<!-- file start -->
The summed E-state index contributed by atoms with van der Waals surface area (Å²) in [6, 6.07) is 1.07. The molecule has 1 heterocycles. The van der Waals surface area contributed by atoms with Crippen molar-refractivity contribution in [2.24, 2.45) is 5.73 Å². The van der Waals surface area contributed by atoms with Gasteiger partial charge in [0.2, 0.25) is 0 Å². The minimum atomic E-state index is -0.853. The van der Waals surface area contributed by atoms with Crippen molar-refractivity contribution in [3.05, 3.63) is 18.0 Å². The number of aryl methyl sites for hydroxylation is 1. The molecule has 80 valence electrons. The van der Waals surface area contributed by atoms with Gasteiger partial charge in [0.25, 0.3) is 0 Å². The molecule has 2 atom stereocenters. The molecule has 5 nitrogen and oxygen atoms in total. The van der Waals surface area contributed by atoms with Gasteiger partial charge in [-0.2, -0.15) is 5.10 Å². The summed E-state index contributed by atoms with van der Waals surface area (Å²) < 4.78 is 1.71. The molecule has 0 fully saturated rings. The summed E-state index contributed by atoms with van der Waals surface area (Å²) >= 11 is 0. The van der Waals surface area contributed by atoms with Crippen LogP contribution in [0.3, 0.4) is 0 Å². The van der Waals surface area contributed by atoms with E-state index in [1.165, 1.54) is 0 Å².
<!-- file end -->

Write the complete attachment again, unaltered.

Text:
The summed E-state index contributed by atoms with van der Waals surface area (Å²) in [6, 6.07) is 1.07. The molecule has 1 heterocycles. The van der Waals surface area contributed by atoms with Crippen molar-refractivity contribution in [2.24, 2.45) is 5.73 Å². The van der Waals surface area contributed by atoms with Gasteiger partial charge in [0.2, 0.25) is 0 Å². The minimum atomic E-state index is -0.853. The van der Waals surface area contributed by atoms with Crippen molar-refractivity contribution in [3.05, 3.63) is 18.0 Å². The number of aryl methyl sites for hydroxylation is 1. The molecule has 80 valence electrons. The van der Waals surface area contributed by atoms with Gasteiger partial charge in [0.25, 0.3) is 0 Å². The molecule has 2 atom stereocenters. The molecule has 5 nitrogen and oxygen atoms in total. The van der Waals surface area contributed by atoms with Gasteiger partial charge in [-0.2, -0.15) is 5.10 Å². The summed E-state index contributed by atoms with van der Waals surface area (Å²) < 4.78 is 1.71. The molecule has 0 fully saturated rings. The summed E-state index contributed by atoms with van der Waals surface area (Å²) >= 11 is 0. The van der Waals surface area contributed by atoms with Crippen LogP contribution in [0.3, 0.4) is 0 Å². The van der Waals surface area contributed by atoms with E-state index in [1.165, 1.54) is 0 Å².